It was the first time in Commonwealth Games history the 400m men's and women's events have been won by athletes from the same country.
The men then made it a meet to remember by winning the 4x400m relay.
World champion Luvo Manyonga from South Africa repelled the fierce challenge of Australia’s Henry Frayne to take the country’s first Commonwealth Games long jump gold since 1950.
Manyonga, the former crystal meth addict who last year produced the longest jump in the world for eight years, dislodged Frayne from top spot in round four with 8.35m.
The gold medallist then soared out to his longest leap of the competition in round six with a Games record 8.41m.
Australia and Canada claim Beach Volleyball history
Coolangatta Beach was a cauldron when Australia won the first ever Commonwealth Games men's Beach Volleyball medal in front of a home crowd.
It wasn’t without a fight - Australians Chris McHugh and Damien Schumann overcame a 12-9 deficit in the third set to defeat Canada's Samuel Pedlow and Sam Schachter in the gold medal match.
McHugh and Schumann had not dropped a set in the tournament coming into the final, and emerged victorious in a back-and-forth thriller in front of an electric crowd.
In the women's final, Canada's Melissa Humana-Paredes and Sarah Pavan overcame their toughest test to win beach volleyball gold over Australia.
Canada’s buzzer beater
Mamadou Gueye's three-pointer at the buzzer sent Canada into the gold medal game with an upset 88-86 win over New Zealand.
Canada led by as many as 20 points late in the third quarter, but New Zealand fought back in the fourth to take a one-point lead with 5.1 seconds remaining.
On the last play, Canada tried to get the ball in the hands of top scorer Ammanuel Diressa, but New Zealand defended the play well and denied him the ball.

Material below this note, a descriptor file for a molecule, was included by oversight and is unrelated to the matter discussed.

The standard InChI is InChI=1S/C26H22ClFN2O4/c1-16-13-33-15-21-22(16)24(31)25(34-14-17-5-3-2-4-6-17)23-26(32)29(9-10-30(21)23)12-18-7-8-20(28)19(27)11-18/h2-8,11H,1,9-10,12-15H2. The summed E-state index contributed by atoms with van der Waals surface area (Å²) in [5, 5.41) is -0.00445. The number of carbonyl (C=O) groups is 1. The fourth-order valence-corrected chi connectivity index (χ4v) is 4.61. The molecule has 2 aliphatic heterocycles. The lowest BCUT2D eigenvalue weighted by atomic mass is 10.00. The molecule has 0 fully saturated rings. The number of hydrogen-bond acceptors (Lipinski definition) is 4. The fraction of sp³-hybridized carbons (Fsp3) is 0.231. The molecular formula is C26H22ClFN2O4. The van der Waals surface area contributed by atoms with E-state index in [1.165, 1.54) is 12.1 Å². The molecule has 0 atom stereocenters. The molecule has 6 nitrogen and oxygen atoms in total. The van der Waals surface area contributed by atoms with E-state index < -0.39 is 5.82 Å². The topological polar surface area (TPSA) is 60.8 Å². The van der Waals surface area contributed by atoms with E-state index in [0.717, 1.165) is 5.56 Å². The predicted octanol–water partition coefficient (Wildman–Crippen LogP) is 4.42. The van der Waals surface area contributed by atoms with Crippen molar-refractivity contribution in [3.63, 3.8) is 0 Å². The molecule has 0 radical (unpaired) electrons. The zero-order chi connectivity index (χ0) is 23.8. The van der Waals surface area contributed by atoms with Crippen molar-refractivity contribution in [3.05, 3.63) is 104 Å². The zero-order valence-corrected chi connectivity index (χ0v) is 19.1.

That left Gueye to throw up a three-point prayer that banked in off the backboard as time expired sparking wild celebrations.
An emotional victory for the British Virgin Islands
Kyron McMaster won the British Virgin Islands first gold medal in an emotional 400m hurdles race, inspired by an unimaginable tragedy and the desire to inspire a nation in need.
Last year the British Virgin Islands were ravaged by Hurricane Irma, which claimed the life of McMaster's coach and mentor, Xavier Samuels. "I still think and talk about him every day," McMaster said.
"I even got a tattoo (on my inner arm) made of his favourite phrase, which was 'guidance'. Every day I look at it and it acts as motivation."
Dramatic lift seals PNG gold
Defending champion Steven Kari smashed a 17-year-old Commonwealth record in the clean and jerk to win gold in the men's 94kg weightlifting.
The Papua New Guinean lifted 216kg, beating the previous best mark of 210kg, and after lifting the weight, Kari celebrated by running around the stage, hurling his lifting belt into the crown, and carrying his coach up onto the stage.
"I didn't come here to win silver or bronze," Kari said after the competition. "I came here for gold. I had a one track mind."
Oldest gold medal winner
Ken Hanson has become Australia’s oldest ever gold medal winner at a Commonwealth Games after making his debut at the spritely age of 68.
Hanson won gold for his B6/B7/B8 Triples dramatically with the last bowl of the match.
South Africa’s Caster Semenya smashed the 800m Games record to become only the third woman in Commonwealth Games history to complete the 800 and 1500m double.